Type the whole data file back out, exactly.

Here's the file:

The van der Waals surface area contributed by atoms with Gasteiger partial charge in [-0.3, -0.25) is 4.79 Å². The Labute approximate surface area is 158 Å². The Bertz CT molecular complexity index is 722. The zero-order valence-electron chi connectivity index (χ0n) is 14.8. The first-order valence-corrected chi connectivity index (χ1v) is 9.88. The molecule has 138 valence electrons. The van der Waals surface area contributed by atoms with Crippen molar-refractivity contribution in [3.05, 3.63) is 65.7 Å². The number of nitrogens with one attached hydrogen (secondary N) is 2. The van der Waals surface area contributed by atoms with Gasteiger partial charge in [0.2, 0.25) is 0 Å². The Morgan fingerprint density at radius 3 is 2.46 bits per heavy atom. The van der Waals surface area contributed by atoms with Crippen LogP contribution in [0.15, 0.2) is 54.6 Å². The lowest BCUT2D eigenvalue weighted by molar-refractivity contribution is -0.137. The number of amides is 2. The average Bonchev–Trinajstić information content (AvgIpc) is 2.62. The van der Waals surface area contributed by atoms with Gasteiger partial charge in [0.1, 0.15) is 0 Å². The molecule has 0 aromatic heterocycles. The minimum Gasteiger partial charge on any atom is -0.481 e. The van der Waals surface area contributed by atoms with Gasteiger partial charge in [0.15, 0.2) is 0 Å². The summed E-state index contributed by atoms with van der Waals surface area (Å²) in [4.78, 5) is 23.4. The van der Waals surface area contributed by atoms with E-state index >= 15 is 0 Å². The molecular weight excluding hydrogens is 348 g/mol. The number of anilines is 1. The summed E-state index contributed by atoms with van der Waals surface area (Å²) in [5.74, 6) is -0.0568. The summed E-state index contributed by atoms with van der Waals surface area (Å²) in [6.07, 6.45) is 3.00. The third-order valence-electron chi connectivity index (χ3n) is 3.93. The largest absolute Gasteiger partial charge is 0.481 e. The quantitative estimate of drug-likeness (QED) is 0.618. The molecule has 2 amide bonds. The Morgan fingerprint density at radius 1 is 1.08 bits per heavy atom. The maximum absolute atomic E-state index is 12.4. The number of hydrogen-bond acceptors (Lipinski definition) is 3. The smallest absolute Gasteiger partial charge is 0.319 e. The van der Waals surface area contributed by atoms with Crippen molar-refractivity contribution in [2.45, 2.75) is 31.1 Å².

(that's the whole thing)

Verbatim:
The van der Waals surface area contributed by atoms with Gasteiger partial charge in [-0.3, -0.25) is 4.79 Å². The Labute approximate surface area is 158 Å². The Bertz CT molecular complexity index is 722. The zero-order valence-electron chi connectivity index (χ0n) is 14.8. The first-order valence-corrected chi connectivity index (χ1v) is 9.88. The molecule has 138 valence electrons. The van der Waals surface area contributed by atoms with Crippen molar-refractivity contribution in [3.05, 3.63) is 65.7 Å². The number of nitrogens with one attached hydrogen (secondary N) is 2. The van der Waals surface area contributed by atoms with Gasteiger partial charge in [0.2, 0.25) is 0 Å². The Morgan fingerprint density at radius 3 is 2.46 bits per heavy atom. The van der Waals surface area contributed by atoms with Crippen LogP contribution in [0.15, 0.2) is 54.6 Å². The lowest BCUT2D eigenvalue weighted by molar-refractivity contribution is -0.137. The number of amides is 2. The average Bonchev–Trinajstić information content (AvgIpc) is 2.62. The van der Waals surface area contributed by atoms with Gasteiger partial charge in [0.1, 0.15) is 0 Å². The molecule has 0 aromatic heterocycles. The minimum Gasteiger partial charge on any atom is -0.481 e. The van der Waals surface area contributed by atoms with Gasteiger partial charge in [0.15, 0.2) is 0 Å². The summed E-state index contributed by atoms with van der Waals surface area (Å²) in [4.78, 5) is 23.4. The van der Waals surface area contributed by atoms with E-state index >= 15 is 0 Å². The molecular weight excluding hydrogens is 348 g/mol. The number of anilines is 1. The summed E-state index contributed by atoms with van der Waals surface area (Å²) in [5.74, 6) is -0.0568. The summed E-state index contributed by atoms with van der Waals surface area (Å²) in [6.07, 6.45) is 3.00. The third-order valence-electron chi connectivity index (χ3n) is 3.93. The largest absolute Gasteiger partial charge is 0.481 e. The quantitative estimate of drug-likeness (QED) is 0.618. The molecule has 2 amide bonds. The Morgan fingerprint density at radius 1 is 1.08 bits per heavy atom. The maximum absolute atomic E-state index is 12.4. The number of hydrogen-bond acceptors (Lipinski definition) is 3. The smallest absolute Gasteiger partial charge is 0.319 e. The van der Waals surface area contributed by atoms with Crippen molar-refractivity contribution in [2.45, 2.75) is 31.1 Å².